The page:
What the Clean Power Plan Means for Businesses

bunsundesigns October 4, 2015
As I listened to the radio while commuting this summer, I heard reporters talk up how big a deal the EPA’s Clean Power Plan (CPP) was for companies, our nation, and our planet. But when so much of the initial news coverage was focused on what we didn’t know about the CPP, one interview in particular stood out from the noise. Ralph Izzo, CEO of Public Service Enterprise Group (PSEG), an electric utility, took to the airwaves to talk about three things he did know: the science is in on climate change; the CPP will create business opportunities for PSEG and others; and the future for PSEG and utilities in general will be increased reliability, more energy efficiency, and increasing energy from carbon-free sources.


Mr. Izzo isn’t the only one who sees opportunity in energy efficiency and clean power. Many companies have set ambitious energy goals to increase efficiency, cuts costs, and lower their emissions. Momentum for climate action has continued to build over the past few months, with many high-profile companies signaling their support for climate leadership and making new commitments to reduce emissions, drive low-carbon investments, and deploy more clean energy through the American Business Act on Climate Pledge, the Ceres Climate Declaration, and the We Mean Business coalition. Chinks are also appearing in the opposition’s armor, with BP, Shell, Apple, Google, and others exiting groups like the American Legislative Exchange Council (ALEC) over its stance on climate change.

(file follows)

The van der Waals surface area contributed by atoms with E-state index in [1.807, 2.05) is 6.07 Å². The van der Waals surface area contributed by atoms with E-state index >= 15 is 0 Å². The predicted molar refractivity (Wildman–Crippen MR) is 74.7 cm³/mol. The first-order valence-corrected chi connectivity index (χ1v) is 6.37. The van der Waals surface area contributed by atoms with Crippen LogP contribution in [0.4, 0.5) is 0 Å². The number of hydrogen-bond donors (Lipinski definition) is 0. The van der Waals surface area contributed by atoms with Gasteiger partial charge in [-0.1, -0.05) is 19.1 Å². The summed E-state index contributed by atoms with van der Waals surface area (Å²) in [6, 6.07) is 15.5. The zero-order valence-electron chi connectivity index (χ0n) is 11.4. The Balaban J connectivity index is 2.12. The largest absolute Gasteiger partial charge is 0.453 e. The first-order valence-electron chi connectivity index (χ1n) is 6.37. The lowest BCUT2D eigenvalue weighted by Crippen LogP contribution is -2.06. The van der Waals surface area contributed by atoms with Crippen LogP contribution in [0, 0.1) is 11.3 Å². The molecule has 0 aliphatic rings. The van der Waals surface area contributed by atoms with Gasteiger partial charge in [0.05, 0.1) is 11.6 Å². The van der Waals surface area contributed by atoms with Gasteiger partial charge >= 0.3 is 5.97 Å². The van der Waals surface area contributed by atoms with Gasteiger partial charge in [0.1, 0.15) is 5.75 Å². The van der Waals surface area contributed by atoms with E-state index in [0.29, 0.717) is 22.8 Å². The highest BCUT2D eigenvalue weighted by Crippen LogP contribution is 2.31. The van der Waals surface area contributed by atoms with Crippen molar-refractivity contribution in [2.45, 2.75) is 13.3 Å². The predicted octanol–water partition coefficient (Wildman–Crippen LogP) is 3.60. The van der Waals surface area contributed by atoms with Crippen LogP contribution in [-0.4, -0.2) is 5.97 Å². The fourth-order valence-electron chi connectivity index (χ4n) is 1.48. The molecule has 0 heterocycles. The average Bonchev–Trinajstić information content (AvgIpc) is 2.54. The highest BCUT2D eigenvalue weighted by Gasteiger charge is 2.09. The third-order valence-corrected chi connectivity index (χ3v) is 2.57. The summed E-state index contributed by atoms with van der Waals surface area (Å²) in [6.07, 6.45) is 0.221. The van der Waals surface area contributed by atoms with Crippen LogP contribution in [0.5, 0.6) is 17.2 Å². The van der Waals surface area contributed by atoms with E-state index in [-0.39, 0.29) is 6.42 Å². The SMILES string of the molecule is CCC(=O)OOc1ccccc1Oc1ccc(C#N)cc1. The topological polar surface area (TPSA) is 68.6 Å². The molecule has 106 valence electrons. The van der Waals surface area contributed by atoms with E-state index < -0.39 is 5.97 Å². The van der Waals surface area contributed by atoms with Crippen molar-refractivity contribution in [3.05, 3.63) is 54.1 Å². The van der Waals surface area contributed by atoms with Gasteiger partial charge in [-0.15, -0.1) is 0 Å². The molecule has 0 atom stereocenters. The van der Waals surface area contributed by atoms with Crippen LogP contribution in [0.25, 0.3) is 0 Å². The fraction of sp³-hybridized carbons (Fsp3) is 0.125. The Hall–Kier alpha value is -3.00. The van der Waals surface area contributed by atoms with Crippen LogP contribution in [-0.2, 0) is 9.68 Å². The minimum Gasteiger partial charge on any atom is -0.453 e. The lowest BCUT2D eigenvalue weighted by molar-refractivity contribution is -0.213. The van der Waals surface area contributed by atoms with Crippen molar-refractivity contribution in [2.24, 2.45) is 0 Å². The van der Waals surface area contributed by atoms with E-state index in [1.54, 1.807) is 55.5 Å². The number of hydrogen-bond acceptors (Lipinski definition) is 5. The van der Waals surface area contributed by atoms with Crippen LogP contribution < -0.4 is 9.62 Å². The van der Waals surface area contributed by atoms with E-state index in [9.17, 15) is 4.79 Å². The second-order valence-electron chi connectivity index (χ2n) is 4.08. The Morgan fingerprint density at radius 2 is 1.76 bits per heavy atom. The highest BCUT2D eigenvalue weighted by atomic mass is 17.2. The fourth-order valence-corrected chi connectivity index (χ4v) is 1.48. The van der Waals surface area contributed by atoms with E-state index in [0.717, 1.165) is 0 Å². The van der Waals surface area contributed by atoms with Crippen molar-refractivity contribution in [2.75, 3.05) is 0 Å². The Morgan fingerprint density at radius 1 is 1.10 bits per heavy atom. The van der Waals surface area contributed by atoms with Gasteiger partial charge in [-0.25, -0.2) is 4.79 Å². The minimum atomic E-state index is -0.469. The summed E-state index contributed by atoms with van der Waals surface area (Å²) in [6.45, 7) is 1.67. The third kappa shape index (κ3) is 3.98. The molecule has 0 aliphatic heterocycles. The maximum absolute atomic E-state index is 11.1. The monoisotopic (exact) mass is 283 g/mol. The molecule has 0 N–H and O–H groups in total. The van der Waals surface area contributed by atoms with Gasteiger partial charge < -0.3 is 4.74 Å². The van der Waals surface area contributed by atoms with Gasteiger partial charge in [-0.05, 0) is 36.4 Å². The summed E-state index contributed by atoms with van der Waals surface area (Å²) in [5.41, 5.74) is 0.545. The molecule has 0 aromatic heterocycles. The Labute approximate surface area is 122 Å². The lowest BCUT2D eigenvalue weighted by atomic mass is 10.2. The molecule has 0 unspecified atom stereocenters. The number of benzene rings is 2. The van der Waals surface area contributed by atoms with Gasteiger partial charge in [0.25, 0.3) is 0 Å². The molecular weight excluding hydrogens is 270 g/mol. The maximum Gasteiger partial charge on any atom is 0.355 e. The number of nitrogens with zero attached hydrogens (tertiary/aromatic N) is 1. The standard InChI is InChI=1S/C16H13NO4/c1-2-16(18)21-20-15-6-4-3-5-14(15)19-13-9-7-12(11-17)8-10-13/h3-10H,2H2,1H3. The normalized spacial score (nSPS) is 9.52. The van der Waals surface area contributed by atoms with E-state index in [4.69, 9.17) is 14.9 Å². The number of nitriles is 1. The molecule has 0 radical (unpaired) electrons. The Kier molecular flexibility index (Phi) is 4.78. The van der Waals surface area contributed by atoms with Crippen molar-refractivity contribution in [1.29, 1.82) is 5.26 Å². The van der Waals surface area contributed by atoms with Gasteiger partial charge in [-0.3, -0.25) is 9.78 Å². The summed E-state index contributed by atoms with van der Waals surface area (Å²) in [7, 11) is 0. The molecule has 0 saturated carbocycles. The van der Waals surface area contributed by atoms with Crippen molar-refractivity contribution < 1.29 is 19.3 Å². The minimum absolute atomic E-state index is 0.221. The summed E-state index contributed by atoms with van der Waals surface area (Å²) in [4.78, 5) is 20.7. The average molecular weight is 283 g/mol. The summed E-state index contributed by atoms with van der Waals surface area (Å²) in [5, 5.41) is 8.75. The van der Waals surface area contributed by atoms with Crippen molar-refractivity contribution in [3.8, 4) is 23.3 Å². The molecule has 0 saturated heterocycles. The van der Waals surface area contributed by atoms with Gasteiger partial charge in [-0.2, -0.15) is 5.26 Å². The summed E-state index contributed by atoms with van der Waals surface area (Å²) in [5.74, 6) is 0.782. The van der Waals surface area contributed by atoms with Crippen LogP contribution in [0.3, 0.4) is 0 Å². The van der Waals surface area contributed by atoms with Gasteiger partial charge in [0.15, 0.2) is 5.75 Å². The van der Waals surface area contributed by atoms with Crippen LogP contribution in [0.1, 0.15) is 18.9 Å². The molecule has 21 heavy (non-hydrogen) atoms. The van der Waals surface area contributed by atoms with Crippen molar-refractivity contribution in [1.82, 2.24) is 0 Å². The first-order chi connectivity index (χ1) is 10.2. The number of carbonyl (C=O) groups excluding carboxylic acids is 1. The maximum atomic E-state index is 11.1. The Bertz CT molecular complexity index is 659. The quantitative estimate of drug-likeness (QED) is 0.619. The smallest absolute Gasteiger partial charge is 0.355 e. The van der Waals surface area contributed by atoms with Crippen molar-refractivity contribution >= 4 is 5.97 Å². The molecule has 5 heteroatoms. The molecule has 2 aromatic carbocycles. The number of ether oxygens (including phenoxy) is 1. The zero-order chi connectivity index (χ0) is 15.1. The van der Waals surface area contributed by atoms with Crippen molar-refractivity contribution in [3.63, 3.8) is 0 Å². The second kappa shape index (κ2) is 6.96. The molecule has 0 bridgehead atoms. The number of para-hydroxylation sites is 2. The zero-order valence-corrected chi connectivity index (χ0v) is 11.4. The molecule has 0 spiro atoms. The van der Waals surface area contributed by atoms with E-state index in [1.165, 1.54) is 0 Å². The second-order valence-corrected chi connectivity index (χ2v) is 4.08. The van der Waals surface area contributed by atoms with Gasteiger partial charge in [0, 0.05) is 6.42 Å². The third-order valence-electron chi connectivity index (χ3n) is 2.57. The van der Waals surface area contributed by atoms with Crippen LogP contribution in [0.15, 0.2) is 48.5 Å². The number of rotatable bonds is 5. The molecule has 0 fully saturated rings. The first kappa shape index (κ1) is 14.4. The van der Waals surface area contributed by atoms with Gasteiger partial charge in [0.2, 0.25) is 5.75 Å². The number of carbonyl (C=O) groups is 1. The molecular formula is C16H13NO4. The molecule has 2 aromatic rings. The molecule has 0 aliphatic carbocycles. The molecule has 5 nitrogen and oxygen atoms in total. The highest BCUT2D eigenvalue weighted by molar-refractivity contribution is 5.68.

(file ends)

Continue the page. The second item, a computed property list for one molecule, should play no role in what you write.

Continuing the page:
For nearly 25 years, Environmental Defense Fund (EDF) has partnered with leading companies to accelerate environmental innovation in their products, operations, strategies, and supply chains. In fact, it was EDF’s early partnerships with McDonald’s and FedEx that first attracted me to the organization. Together, we have kick-started market transformations in sectors including fast food, shipping, retail, private equity, and commercial building energy efficiency. While we’ve made considerable progress, there’s still a lot of work to be done to reach the low-carbon, clean energy future we can create together. To get there, businesses must now take the next step in leadership by supporting and helping to shape the smart regulatory and policy changes required to preserve the natural systems that people, communities, and companies need to thrive.

In the near term, we need more aggressive private sector leadership and strong support for solutions like the CPP. Any sustainability officer who has tried to competitively price green power or build the business case for an energy efficiency program has a stake in how the CPP gets implemented by the EPA and the states. By weighing in at the state level, companies can encourage states to act early and boldly, helping accelerate the shift towards a lower-carbon economy and ensuring states leverage every opportunity to expand renewable energy and energy efficiency.

“Those who are already leading the way on sustainability are returning real value to their customers and investors by committing to cleaner and more efficient energy use.”